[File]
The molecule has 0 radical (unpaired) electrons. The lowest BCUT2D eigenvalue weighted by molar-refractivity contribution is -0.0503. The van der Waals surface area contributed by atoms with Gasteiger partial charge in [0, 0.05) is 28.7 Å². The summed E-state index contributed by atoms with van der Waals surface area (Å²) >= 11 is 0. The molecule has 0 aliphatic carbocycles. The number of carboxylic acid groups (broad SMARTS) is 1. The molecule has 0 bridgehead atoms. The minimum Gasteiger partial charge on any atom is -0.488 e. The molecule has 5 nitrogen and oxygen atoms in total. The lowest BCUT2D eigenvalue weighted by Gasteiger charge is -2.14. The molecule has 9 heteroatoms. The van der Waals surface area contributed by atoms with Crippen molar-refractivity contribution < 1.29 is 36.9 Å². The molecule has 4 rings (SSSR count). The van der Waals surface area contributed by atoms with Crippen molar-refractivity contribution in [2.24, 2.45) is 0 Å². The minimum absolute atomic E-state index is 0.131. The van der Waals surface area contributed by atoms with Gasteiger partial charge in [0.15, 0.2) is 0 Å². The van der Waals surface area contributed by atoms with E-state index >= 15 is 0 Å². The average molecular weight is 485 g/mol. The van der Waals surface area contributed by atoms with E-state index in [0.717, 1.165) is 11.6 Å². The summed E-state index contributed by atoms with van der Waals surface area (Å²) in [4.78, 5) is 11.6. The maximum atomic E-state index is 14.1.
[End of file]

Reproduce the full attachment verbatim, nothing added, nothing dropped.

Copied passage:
The molecule has 0 radical (unpaired) electrons. The lowest BCUT2D eigenvalue weighted by molar-refractivity contribution is -0.0503. The van der Waals surface area contributed by atoms with Gasteiger partial charge in [0, 0.05) is 28.7 Å². The summed E-state index contributed by atoms with van der Waals surface area (Å²) >= 11 is 0. The molecule has 0 aliphatic carbocycles. The number of carboxylic acid groups (broad SMARTS) is 1. The molecule has 0 bridgehead atoms. The minimum Gasteiger partial charge on any atom is -0.488 e. The molecule has 5 nitrogen and oxygen atoms in total. The lowest BCUT2D eigenvalue weighted by Gasteiger charge is -2.14. The molecule has 9 heteroatoms. The van der Waals surface area contributed by atoms with Crippen molar-refractivity contribution < 1.29 is 36.9 Å². The molecule has 4 rings (SSSR count). The van der Waals surface area contributed by atoms with Crippen molar-refractivity contribution in [2.24, 2.45) is 0 Å². The minimum absolute atomic E-state index is 0.131. The van der Waals surface area contributed by atoms with Gasteiger partial charge in [0.15, 0.2) is 0 Å². The van der Waals surface area contributed by atoms with E-state index >= 15 is 0 Å². The average molecular weight is 485 g/mol. The van der Waals surface area contributed by atoms with E-state index in [0.717, 1.165) is 11.6 Å². The summed E-state index contributed by atoms with van der Waals surface area (Å²) in [4.78, 5) is 11.6. The maximum atomic E-state index is 14.1.